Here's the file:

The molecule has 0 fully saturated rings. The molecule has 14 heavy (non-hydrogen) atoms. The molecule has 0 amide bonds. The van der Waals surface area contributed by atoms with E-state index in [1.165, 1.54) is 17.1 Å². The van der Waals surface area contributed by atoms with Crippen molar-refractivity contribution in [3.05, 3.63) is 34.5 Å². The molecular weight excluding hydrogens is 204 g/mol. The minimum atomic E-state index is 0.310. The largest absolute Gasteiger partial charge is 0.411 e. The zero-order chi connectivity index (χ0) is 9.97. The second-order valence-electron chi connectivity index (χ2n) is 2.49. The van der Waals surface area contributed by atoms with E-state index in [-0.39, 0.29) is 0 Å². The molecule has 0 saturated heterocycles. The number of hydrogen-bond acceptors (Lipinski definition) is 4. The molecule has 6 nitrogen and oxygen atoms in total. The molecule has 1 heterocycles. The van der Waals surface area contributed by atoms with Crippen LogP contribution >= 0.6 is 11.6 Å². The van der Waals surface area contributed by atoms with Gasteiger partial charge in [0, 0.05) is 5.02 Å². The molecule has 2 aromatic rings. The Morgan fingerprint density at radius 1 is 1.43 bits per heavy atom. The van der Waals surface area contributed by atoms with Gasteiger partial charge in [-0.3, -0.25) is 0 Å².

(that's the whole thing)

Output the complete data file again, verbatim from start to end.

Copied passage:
The molecule has 0 fully saturated rings. The molecule has 14 heavy (non-hydrogen) atoms. The molecule has 0 amide bonds. The van der Waals surface area contributed by atoms with E-state index in [1.165, 1.54) is 17.1 Å². The van der Waals surface area contributed by atoms with Crippen molar-refractivity contribution in [3.05, 3.63) is 34.5 Å². The molecular weight excluding hydrogens is 204 g/mol. The minimum atomic E-state index is 0.310. The largest absolute Gasteiger partial charge is 0.411 e. The zero-order chi connectivity index (χ0) is 9.97. The second-order valence-electron chi connectivity index (χ2n) is 2.49. The van der Waals surface area contributed by atoms with E-state index in [-0.39, 0.29) is 0 Å². The molecule has 0 saturated heterocycles. The number of hydrogen-bond acceptors (Lipinski definition) is 4. The molecule has 6 nitrogen and oxygen atoms in total. The molecule has 1 heterocycles. The van der Waals surface area contributed by atoms with Crippen LogP contribution >= 0.6 is 11.6 Å². The van der Waals surface area contributed by atoms with Gasteiger partial charge in [0, 0.05) is 5.02 Å². The molecule has 2 aromatic rings. The Morgan fingerprint density at radius 1 is 1.43 bits per heavy atom. The van der Waals surface area contributed by atoms with Gasteiger partial charge in [-0.3, -0.25) is 0 Å².